A Guide to LUX Levels

LUX 1Light Level, also referred to as Illuminance, represents the amount of light that is measured on a surface (which is plane). Or, it can be described as the total luminous flux incident that strikes on a plane surface. It is measured per unit area and is commonly known as LUX.

Understanding LUX

LUX, also called DIALux is increasingly becoming popular in the modern world. You can now plan in DIALux with great luminaires from the world’s most renowned manufacturers and enjoy ultimate freedom in the lighting design process.

Benefits of LUX

Featuring professional light planning, LUX is extremely simple and effective. It utilizes the latest luminaire data and state-of-the-art software that’s always available for free. The colored light scenes with light emitting diodes (LED) are energy efficient and guarantee excellent illumination for all your buildings including outdoor spaces.

Recommended LUX Levels

The level of lighting in the outdoor is approximated to be 10,000 lux, albeit on a normal, clear day. However, for a building, especially in the areas that are closer to windows, the LUX levels may possibly be reduced to 1,000 lux. On the other hand, the middle area may register a 25 – 50 lux. Consequently, you may need additional lighting equipment to compensate for these low levels. For precision & detailed works, the level of light may range between 1500 to 2000 lux.

LUX 2In homes- The recommended illumination levels for homes is often 150 lux. The living and dining rooms may work pretty well with about 25 to 50 lux.

Supermarkets- Working spaces like supermarkets and mechanical rooms require light levels of about 750 lux.

In offices- The normal workstation requires 500 LUX while the ADP area and conference rooms require 500 LUX and 300LUX respectively. The auditorium requires 150-200 LUX while the training room and internal corridors should be supplied with 500 LUX and 200 LUX respectively.

The table below represents the light levels for different workspaces.




(Lux, lumen/m2)

Public areas featuring dark surroundings



Warehouses, theaters, homes, archives


Simple orientation meant for short visits


Working areas involving occasional visual tasks


Easy classes


Showrooms, normal office work, a study library, PC works


Detailed drawing and mechanical work, operation theaters


Supermarkets, office landscapes


Performance of prolonged & exacting visual tasks


Performance of extremely special visual activities of very low contrast & small size



Factors Affecting the Effectiveness of Illumination

The effectiveness of illumination is usually affected by several factors, including light quantity & quality, contrast, amount of flicker, shadows, and intensity of glare. To optimize illumination in security, emergency, and safety situations, consider adjusting each factor differently. Lighting standards also play an important role in the design, installation, durability, and efficient distribution of illumination.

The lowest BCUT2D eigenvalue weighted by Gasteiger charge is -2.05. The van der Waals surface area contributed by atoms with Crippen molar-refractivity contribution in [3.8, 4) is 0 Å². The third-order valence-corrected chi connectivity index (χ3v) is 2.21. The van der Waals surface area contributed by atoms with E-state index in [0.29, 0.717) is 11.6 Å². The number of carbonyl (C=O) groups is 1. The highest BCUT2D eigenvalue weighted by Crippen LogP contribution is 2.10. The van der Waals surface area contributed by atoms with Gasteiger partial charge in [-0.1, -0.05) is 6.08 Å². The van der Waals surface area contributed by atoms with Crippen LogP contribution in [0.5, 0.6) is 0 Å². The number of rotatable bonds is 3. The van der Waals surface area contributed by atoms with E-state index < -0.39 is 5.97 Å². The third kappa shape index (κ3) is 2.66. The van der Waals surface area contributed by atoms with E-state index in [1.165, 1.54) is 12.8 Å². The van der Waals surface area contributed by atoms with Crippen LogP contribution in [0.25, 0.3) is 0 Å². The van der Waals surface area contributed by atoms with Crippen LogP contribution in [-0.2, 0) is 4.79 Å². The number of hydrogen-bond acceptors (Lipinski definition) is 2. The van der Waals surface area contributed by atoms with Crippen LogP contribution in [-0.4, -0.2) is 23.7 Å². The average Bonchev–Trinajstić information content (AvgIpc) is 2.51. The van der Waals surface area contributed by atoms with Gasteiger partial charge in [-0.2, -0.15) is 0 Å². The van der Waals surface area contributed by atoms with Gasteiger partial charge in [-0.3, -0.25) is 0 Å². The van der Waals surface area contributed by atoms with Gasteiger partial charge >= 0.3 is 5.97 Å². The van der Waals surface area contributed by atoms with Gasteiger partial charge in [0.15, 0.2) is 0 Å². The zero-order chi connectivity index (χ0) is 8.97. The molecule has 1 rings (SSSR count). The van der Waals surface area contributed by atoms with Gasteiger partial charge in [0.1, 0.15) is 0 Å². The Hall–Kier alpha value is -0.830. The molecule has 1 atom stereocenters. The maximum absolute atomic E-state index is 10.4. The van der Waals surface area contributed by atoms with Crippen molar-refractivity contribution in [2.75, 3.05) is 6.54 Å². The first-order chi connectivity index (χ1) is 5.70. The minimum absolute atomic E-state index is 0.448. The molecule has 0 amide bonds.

Measuring and stimulating Light Level – Illuminance

Illuminance is measured in foot candles (ftcd, fc, fcd) or lux (in the metric SI system). A foot candle is actually one lumen of light density per square foot; one lux is one lumen per square meter.

•        1 lux = 1 lumen / sq. meter = 0.0001 phot = 0.0929 foot candle (ftcd, fcd)

•        1 phot = 1 lumen / sq. centimeter = 10000 lumens / sq. meter = 10000 lux

•        1 foot candle (ftcd, fcd) = 1 lumen / sq. ft. = 10.752 lux

Calculating Illumination

Illumination is calculated using the formula = Ll Cu LLF / Al (1). In this formula, I denotes illumination (measured in lux, i.e. lumen per m2), Ll represents lumens/ lamp (i.e. lumen), Cu is the coefficient of utilization, while LLF is light loss factor and Al is the area/ lamp (measured in m2).

Light Planning: The Steps

Light planning is a five-step process. The actual process involves:

  • Planning objective analysis
  • Planning conditions analyses
  • Overall planning
  • Detailed planning
  • Documentation

Understanding Glare

Glare can be categorized into two groups: discomfort and disability glare. The level of discomfort glare can be measured by determining the glare index in accordance to the UGR method. This is often graded on a scale, which ranges between 13 and 28 where the greater the glare index the greater the degree of glare. The smallest variation in the glare index designating a significant difference is three.

Reflections from reflective glare or materials can usually be avoided by adopting the following strategies:

·         Choosing convenient luminaire positioning

·         Using materials for all reflective surfaces

·         Selecting fixture with effective screening and low luminous intensity

·         Picking out luminaires with a bigger surface area

·         Choosing light colors for your ceilings and walls

Balance is key

LUX3A well-balanced luminance is essential to boost visual clarity, effectiveness of the ocular functions of the eye, and contrast sensitivity. You should always avoid high luminance which can cause glare, intense luminance contrasts that may cause visual tiredness, and low luminance contrasts, which trigger a staid atmosphere that doesn’t stimulate.

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